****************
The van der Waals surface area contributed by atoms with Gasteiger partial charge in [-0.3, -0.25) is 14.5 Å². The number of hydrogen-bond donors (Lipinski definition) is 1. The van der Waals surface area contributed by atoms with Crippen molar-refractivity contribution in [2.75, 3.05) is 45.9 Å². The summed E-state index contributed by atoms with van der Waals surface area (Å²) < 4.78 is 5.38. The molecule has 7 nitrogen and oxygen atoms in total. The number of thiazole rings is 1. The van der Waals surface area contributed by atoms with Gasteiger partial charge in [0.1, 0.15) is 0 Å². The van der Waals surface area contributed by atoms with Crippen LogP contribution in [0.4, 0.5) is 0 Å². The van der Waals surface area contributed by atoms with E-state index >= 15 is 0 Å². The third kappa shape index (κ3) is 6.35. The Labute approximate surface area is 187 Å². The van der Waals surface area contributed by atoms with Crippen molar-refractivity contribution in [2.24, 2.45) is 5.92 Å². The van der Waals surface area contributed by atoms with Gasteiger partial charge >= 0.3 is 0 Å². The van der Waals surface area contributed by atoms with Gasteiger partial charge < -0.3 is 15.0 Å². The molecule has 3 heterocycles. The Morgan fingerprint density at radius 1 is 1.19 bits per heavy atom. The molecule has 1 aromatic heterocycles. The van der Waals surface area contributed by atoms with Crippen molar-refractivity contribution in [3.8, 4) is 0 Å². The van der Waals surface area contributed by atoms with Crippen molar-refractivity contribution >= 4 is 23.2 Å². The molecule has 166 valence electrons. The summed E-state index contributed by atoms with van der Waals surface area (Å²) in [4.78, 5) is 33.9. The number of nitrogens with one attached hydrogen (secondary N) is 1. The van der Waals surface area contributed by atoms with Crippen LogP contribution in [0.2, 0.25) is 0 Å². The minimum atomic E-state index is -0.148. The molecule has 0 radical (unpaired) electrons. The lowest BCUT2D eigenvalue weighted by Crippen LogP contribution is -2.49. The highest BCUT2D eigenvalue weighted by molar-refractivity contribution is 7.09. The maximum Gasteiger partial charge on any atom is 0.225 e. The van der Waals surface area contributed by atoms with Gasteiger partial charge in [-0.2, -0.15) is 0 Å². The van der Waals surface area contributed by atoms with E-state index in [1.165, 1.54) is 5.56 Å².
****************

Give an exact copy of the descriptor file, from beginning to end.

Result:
The van der Waals surface area contributed by atoms with Gasteiger partial charge in [-0.3, -0.25) is 14.5 Å². The number of hydrogen-bond donors (Lipinski definition) is 1. The van der Waals surface area contributed by atoms with Crippen molar-refractivity contribution in [2.75, 3.05) is 45.9 Å². The summed E-state index contributed by atoms with van der Waals surface area (Å²) < 4.78 is 5.38. The molecule has 7 nitrogen and oxygen atoms in total. The number of thiazole rings is 1. The van der Waals surface area contributed by atoms with Gasteiger partial charge in [0.1, 0.15) is 0 Å². The van der Waals surface area contributed by atoms with Crippen LogP contribution in [0.4, 0.5) is 0 Å². The van der Waals surface area contributed by atoms with E-state index >= 15 is 0 Å². The third kappa shape index (κ3) is 6.35. The Labute approximate surface area is 187 Å². The van der Waals surface area contributed by atoms with Crippen molar-refractivity contribution in [2.24, 2.45) is 5.92 Å². The van der Waals surface area contributed by atoms with Gasteiger partial charge >= 0.3 is 0 Å². The van der Waals surface area contributed by atoms with Gasteiger partial charge < -0.3 is 15.0 Å². The molecule has 3 heterocycles. The Morgan fingerprint density at radius 1 is 1.19 bits per heavy atom. The molecule has 1 aromatic heterocycles. The van der Waals surface area contributed by atoms with Crippen molar-refractivity contribution in [3.8, 4) is 0 Å². The van der Waals surface area contributed by atoms with Crippen molar-refractivity contribution >= 4 is 23.2 Å². The molecule has 166 valence electrons. The summed E-state index contributed by atoms with van der Waals surface area (Å²) in [4.78, 5) is 33.9. The number of nitrogens with one attached hydrogen (secondary N) is 1. The van der Waals surface area contributed by atoms with Crippen LogP contribution in [0.2, 0.25) is 0 Å². The minimum atomic E-state index is -0.148. The molecule has 0 radical (unpaired) electrons. The lowest BCUT2D eigenvalue weighted by Crippen LogP contribution is -2.49. The highest BCUT2D eigenvalue weighted by molar-refractivity contribution is 7.09. The maximum Gasteiger partial charge on any atom is 0.225 e. The van der Waals surface area contributed by atoms with Gasteiger partial charge in [-0.2, -0.15) is 0 Å². The van der Waals surface area contributed by atoms with E-state index in [1.165, 1.54) is 5.56 Å².